John Craig Memorial Ski
What: 13.2-mile out-and-back nordic ski to the Dee Wright Observatory via the McKenzie Pass
When: Saturday, March 8, 9 a.m.
Cost: Donation to Central Oregon Nordic Club
Get ready to embrace your inner 19th-century mail carrier.
The Oregon Nordic Club on March 8 hosts its annual John Craig Memorial Ski, a 6.6-mile nordic trek from the east gate of the McKenzie Pass to the Dee Wright Observatory at the pass summit. While the cross-country ski club has staged races in the past to honor the memory of John Craig — the postmaster who died attempting to ski mail over the pass more than 100 years ago — this winter’s event will be a noncompetitive, groomed ski tour.
“It started out as a tour, went to a race tour, and now is back to just a tour,” says Oregon Nordic Club president Lee Fischer, who will be grooming a 10-foot-wide trail approximately 2,200 feet up the pass. “Take a lunch and bring some extra clothing just in case the weather goes south. It’s pretty much a backcountry tour, except it’s groomed.”
As recounted in numerous publications over the years, after forming the McKenzie, Salt Springs and Deschutes Wagon Road Company in 1871, Craig chiseled out a road in the lava fields just north of North Sister to form a McKenzie Pass crossing lower than what was available at the time. By 1872 he was charging wagons a $2 toll — horseback riders were $1, cattle were 10 cents and sheep were a nickel — and eventually he won a federal contract to deliver mail from the Willamette Valley to Camp Polk in Central Oregon. Near Christmas 1877 — accounts vary as to when exactly he left McKenzie Bridge — Craig headed off on skis eastbound over the McKenzie Pass with a bag of mail. He never made it to Central Oregon, and his body was found the following spring in a small cabin he had built on the pass.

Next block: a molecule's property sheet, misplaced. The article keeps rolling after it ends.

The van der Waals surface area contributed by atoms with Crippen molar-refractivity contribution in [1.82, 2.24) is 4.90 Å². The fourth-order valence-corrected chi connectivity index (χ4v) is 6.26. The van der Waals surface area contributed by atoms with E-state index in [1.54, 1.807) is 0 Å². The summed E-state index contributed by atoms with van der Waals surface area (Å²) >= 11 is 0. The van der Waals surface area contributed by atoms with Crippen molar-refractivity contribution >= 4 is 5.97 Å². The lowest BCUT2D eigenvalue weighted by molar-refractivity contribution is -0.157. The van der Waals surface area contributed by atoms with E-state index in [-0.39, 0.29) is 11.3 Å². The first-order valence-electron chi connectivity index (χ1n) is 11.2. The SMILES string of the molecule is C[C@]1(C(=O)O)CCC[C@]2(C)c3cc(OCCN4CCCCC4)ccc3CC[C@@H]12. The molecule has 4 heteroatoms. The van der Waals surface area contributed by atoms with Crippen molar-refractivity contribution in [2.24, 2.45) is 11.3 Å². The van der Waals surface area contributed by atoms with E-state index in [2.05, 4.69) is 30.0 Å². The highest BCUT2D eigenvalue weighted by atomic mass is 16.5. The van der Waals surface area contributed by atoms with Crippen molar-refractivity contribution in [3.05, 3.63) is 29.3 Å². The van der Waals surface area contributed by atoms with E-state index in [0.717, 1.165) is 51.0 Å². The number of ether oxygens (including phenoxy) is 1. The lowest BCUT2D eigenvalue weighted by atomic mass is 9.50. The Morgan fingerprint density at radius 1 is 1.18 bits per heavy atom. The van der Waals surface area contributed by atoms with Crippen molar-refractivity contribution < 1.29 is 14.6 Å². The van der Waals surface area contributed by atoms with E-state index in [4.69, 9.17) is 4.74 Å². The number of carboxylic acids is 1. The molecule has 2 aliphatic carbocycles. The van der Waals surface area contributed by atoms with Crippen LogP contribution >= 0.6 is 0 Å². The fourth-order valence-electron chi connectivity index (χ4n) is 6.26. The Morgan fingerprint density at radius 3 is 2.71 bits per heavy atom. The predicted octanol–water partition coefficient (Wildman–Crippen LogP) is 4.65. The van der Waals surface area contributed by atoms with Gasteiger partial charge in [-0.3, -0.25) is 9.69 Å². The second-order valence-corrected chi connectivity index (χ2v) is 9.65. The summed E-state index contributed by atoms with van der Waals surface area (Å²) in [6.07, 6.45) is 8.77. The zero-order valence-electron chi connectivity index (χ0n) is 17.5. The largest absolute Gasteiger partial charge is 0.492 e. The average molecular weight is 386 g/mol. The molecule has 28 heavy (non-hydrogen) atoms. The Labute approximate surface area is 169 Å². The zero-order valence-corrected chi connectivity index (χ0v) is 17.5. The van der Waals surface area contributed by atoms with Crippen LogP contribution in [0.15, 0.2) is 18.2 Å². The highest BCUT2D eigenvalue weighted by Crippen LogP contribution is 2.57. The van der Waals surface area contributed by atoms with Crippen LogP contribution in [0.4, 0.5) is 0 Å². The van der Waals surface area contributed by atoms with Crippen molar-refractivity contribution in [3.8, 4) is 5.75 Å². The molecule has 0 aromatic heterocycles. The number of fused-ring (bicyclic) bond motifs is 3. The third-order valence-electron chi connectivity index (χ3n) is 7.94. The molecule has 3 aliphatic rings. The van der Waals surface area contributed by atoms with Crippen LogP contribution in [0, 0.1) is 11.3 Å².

In 1930, the John Craig Memorial monument — it is about 2 miles west of the Dee Wright Observatory — and four years later the first John Craig Memorial Ski Race was held. The race was staged intermittently for several decades until the Oregon Nordic Club took it over in 1972, holding some form of event to and back from the pass every year since to honor Craig’s memory and promote nordic skiing.
“We do it (the race) to get people interested in skiing,” says the 69-year-old Fischer, who was part of Oregon Nordic Club’s leadership in 1972 when the organization revived the event. “(Craig’s) story, is real interesting. It’s something pretty hard to do, carrying the mail across the pass.”
Fischer encourages skiers of all ages and ability levels to participate in the event and to “use common sense” about how far to go before turning around. He estimates that in good weather an average skier can reach Dee Wright Observatory in about three hours and Windy Point in two. Fisher adds that skiers can expect to get down from the pass in about half the amount of time they took to climb.
“Last Sunday I went up (the pass) with a woman who was 75,” Fischer says. “She had three generations of her family with her and she got to Windy Point in 1 1/2 hours. … And last year Tom Gibbons (a longtime local skier) skied to the top and he was 89.
“If you have any kids that want to quit early,” Fischer jokes, “tell ’em there’s a 75-year-old lady (who skied the pass) just last week!”
—Reporter: 541-383-0305; email@example.com.